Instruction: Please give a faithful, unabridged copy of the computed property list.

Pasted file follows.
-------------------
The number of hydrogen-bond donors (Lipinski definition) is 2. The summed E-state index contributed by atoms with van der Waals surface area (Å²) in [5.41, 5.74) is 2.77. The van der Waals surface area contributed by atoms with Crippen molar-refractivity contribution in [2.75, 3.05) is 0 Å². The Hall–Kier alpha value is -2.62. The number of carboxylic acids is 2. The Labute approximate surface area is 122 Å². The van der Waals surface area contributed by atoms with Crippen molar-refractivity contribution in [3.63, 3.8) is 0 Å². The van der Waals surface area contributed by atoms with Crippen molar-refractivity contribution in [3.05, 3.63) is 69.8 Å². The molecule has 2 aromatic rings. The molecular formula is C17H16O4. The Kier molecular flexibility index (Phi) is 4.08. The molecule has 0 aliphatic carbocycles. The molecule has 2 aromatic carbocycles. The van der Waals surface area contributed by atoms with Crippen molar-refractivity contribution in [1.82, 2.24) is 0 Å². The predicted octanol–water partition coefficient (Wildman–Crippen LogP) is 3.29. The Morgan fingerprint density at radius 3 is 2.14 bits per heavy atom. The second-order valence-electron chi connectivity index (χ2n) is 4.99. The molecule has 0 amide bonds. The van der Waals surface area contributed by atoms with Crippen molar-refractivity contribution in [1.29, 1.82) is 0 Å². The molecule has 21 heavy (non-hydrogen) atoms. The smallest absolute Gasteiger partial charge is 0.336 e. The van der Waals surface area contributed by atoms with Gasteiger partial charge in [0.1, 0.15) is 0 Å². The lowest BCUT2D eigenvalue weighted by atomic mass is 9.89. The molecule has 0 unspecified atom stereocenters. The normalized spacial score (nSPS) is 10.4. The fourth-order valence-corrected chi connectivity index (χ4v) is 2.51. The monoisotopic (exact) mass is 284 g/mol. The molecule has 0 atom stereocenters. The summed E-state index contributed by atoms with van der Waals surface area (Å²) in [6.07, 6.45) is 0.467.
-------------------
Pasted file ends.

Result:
The number of hydrogen-bond donors (Lipinski definition) is 2. The summed E-state index contributed by atoms with van der Waals surface area (Å²) in [5.41, 5.74) is 2.77. The van der Waals surface area contributed by atoms with Crippen molar-refractivity contribution in [2.75, 3.05) is 0 Å². The Hall–Kier alpha value is -2.62. The number of carboxylic acids is 2. The Labute approximate surface area is 122 Å². The van der Waals surface area contributed by atoms with Crippen molar-refractivity contribution in [3.63, 3.8) is 0 Å². The van der Waals surface area contributed by atoms with Crippen molar-refractivity contribution in [3.05, 3.63) is 69.8 Å². The molecule has 2 aromatic rings. The molecular formula is C17H16O4. The Kier molecular flexibility index (Phi) is 4.08. The molecule has 0 aliphatic carbocycles. The molecule has 2 aromatic carbocycles. The van der Waals surface area contributed by atoms with Crippen molar-refractivity contribution in [1.82, 2.24) is 0 Å². The predicted octanol–water partition coefficient (Wildman–Crippen LogP) is 3.29. The Morgan fingerprint density at radius 3 is 2.14 bits per heavy atom. The second-order valence-electron chi connectivity index (χ2n) is 4.99. The molecule has 0 amide bonds. The van der Waals surface area contributed by atoms with Crippen molar-refractivity contribution in [1.29, 1.82) is 0 Å². The molecule has 21 heavy (non-hydrogen) atoms. The smallest absolute Gasteiger partial charge is 0.336 e. The van der Waals surface area contributed by atoms with Gasteiger partial charge in [0.1, 0.15) is 0 Å². The lowest BCUT2D eigenvalue weighted by atomic mass is 9.89. The molecule has 0 unspecified atom stereocenters. The normalized spacial score (nSPS) is 10.4. The fourth-order valence-corrected chi connectivity index (χ4v) is 2.51. The monoisotopic (exact) mass is 284 g/mol. The molecule has 0 atom stereocenters. The summed E-state index contributed by atoms with van der Waals surface area (Å²) in [6.07, 6.45) is 0.467.